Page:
First, the legalized sale of medical marijuana is a big business in Maryland. According to the Marijuana Policy Project 102,459 or nearly two percent of Marylanders have received a so-called “cannabis card” issued by the Maryland Medical Cannabis Commission’s (MMCC) patient registry. For nearly 10 years these cards were required to legally purchase marijuana for medicinal purposes from a cannabis dispensary licensed by the state.
On July 1, 2023, in a major, much-publicized shift in drug policy Gov. Wes Moore enacted The Cannabis Reform Bill, making Maryland the latest state to legalize adult possession of limited amounts of marijuana for recreational use. Unlike medical use cannabis, which continues to be non-taxable, recreational marijuana is subject to a nine percent tax on each dollar spent.
The Cannabis Reform Bill was put to a vote by the citizens of Maryland. The people’s choice was clear: residents, 21 and over wanted the right to legally purchase marijuana for recreational use. The state has a significant financial interest in the sale of recreational cannabis. Last year Marylanders spent 600 million tax free dollars on medical cannabis. This represents a 54-million-dollar loss in tax revenue. Clearly, the state hopes to recoup those funds, and more by taxing the sale of recreational marijuana.
Second, the term “marijuana” became widely used in the United States around the same time Blacks and Mexicans were thought to be cannabis’ biggest users. The word took on a negative connotation, popularized by the media, who were anxious to mirror public sentiment and show support for the stigmatization and criminalization of cannabis.
Cannabis has been used for medicinal, spiritual and recreational purposes for thousands of years. In the U.S. cannabis was initially grown and used for industrial purposes, such as the production of fiber for clothing, paper and hemp ropes. However, attitudes about “weed” began to change in the early 20th century. Concerns about its effects on public health and safety fueled the first prohibition of cannabis.
These laws were primarily aimed at restricting its increasing use by Mexican immigrants and African Americans, which points to a non-medical benefit of decriminalizing possession of small amounts of marijuana deemed for personal use. It is no secret that historically young African Americans have been disproportionately caught and charged with possession of weed. A marijuana possession charge can make an individual ineligible for employment and limit career opportunities.
The Baltimore Times has a podcast on its website that offers helpful tips on how to expunge your record if you were charged with possession of a small amount of marijuana prior to its legalization for recreational use.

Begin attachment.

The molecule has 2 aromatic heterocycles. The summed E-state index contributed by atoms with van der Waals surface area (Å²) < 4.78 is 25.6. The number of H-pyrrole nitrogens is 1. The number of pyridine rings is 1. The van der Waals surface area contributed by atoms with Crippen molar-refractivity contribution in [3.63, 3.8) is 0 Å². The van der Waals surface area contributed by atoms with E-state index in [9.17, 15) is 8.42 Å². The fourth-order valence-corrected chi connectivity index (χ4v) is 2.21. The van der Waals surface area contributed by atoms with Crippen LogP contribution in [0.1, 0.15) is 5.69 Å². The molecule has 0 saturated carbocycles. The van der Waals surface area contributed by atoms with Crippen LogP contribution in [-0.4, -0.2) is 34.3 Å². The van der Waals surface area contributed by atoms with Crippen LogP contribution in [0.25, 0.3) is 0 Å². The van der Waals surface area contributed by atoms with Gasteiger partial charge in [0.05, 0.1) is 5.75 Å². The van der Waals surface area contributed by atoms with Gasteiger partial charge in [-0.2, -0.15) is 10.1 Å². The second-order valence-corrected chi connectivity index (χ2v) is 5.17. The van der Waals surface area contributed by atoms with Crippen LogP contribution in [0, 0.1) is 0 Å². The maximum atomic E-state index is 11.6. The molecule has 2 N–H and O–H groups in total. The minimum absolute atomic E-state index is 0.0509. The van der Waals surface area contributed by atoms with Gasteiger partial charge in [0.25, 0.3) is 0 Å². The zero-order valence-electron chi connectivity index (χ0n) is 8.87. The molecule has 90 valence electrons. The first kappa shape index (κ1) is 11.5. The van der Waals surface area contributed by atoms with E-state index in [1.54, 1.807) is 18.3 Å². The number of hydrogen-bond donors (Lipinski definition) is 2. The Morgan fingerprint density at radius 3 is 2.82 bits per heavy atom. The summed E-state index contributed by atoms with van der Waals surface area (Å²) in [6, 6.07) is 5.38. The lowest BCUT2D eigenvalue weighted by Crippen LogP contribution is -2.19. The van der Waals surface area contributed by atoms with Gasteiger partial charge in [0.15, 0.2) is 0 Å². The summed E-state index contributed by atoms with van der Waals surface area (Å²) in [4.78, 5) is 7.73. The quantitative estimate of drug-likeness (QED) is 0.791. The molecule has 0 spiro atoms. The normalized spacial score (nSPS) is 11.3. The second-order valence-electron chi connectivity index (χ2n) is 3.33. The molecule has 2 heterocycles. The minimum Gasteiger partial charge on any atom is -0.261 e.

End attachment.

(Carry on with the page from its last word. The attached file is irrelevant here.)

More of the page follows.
Third, although cannabis has potential health benefits, including pain relief and reducing anxiety, it can also have negative side effects, such as impaired coordination and memory, and it can be addictive for some individuals. It is important to know that cannabis can interact with various medications, potentially altering their effects.
There are potential risks associated with long-term cannabis use. It’s essential to understand that the effects of cannabis can vary widely depending on the individual, the frequency of use, the potency of the cannabis and other factors. The Centers for Disease Control (CDC) offers potential dangers and concerns related to chronic, long-term use of cannabis:
4. Mental Health: Some studies suggest a link between frequent cannabis use and increased risk of psychosis or schizophrenia, especially if there’s a family history of the disorder or if used during teenage years.
5. Anxiety and Depression: While some people use cannabis as a treatment for anxiety and depression, chronic use might exacerbate these conditions for others.
6. Cognitive Impairments: Regular cannabis use, especially starting in the teenage years, may impact cognitive functions, leading to memory issues, decreased attention span and impaired learning abilities.
7. Dependency: While cannabis is often considered less addictive than substances like alcohol or opioids, regular use can lead to cannabis use disorder, characterized by cravings, increased tolerance, and withdrawal symptoms like irritability, insomnia and loss of appetite.
8. Lung Health: Smoking cannabis can lead to respiratory problems, similar to those caused by smoking tobacco, including chronic bronchitis and lung infections. There is an ongoing debate about whether smoking cannabis increases the risk of lung cancer.
9. Cardiovascular Concerns: Some reports suggest that cannabis can increase heart rate and blood pressure, which might be a concern for individuals with heart conditions.
10. Impaired Driving: Cannabis can impair motor coordination and reaction time. Driving under the influence increases the risk of accidents.